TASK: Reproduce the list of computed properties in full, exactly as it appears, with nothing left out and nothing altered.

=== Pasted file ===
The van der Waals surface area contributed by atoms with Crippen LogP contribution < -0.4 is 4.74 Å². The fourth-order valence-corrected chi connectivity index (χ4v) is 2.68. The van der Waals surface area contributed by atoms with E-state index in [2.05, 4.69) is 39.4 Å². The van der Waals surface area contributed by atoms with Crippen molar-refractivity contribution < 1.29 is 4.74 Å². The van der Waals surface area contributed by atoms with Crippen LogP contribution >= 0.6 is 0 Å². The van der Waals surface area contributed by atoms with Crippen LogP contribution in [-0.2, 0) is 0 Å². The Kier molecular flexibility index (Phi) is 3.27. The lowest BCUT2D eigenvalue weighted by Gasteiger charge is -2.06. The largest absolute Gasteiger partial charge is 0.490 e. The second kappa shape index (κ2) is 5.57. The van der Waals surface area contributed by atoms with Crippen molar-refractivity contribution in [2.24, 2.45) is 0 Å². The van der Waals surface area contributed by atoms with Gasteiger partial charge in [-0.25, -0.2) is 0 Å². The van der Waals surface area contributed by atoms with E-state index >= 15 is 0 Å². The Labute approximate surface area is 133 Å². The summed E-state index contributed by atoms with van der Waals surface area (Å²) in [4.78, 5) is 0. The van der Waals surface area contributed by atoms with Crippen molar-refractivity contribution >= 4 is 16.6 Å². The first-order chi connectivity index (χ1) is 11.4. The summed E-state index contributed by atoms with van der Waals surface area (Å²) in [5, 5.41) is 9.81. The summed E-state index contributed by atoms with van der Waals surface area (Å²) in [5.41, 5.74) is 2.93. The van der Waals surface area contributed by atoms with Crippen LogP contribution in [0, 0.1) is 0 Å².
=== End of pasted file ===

The van der Waals surface area contributed by atoms with Crippen LogP contribution < -0.4 is 4.74 Å². The fourth-order valence-corrected chi connectivity index (χ4v) is 2.68. The van der Waals surface area contributed by atoms with E-state index in [2.05, 4.69) is 39.4 Å². The van der Waals surface area contributed by atoms with Crippen molar-refractivity contribution < 1.29 is 4.74 Å². The van der Waals surface area contributed by atoms with Crippen LogP contribution >= 0.6 is 0 Å². The van der Waals surface area contributed by atoms with Crippen LogP contribution in [-0.2, 0) is 0 Å². The Kier molecular flexibility index (Phi) is 3.27. The lowest BCUT2D eigenvalue weighted by Gasteiger charge is -2.06. The largest absolute Gasteiger partial charge is 0.490 e. The second kappa shape index (κ2) is 5.57. The van der Waals surface area contributed by atoms with Crippen molar-refractivity contribution in [2.24, 2.45) is 0 Å². The van der Waals surface area contributed by atoms with Gasteiger partial charge in [-0.25, -0.2) is 0 Å². The van der Waals surface area contributed by atoms with E-state index >= 15 is 0 Å². The Labute approximate surface area is 133 Å². The summed E-state index contributed by atoms with van der Waals surface area (Å²) in [4.78, 5) is 0. The van der Waals surface area contributed by atoms with Crippen molar-refractivity contribution >= 4 is 16.6 Å². The first-order chi connectivity index (χ1) is 11.4. The summed E-state index contributed by atoms with van der Waals surface area (Å²) in [5, 5.41) is 9.81. The summed E-state index contributed by atoms with van der Waals surface area (Å²) in [5.41, 5.74) is 2.93. The van der Waals surface area contributed by atoms with Crippen LogP contribution in [0, 0.1) is 0 Å².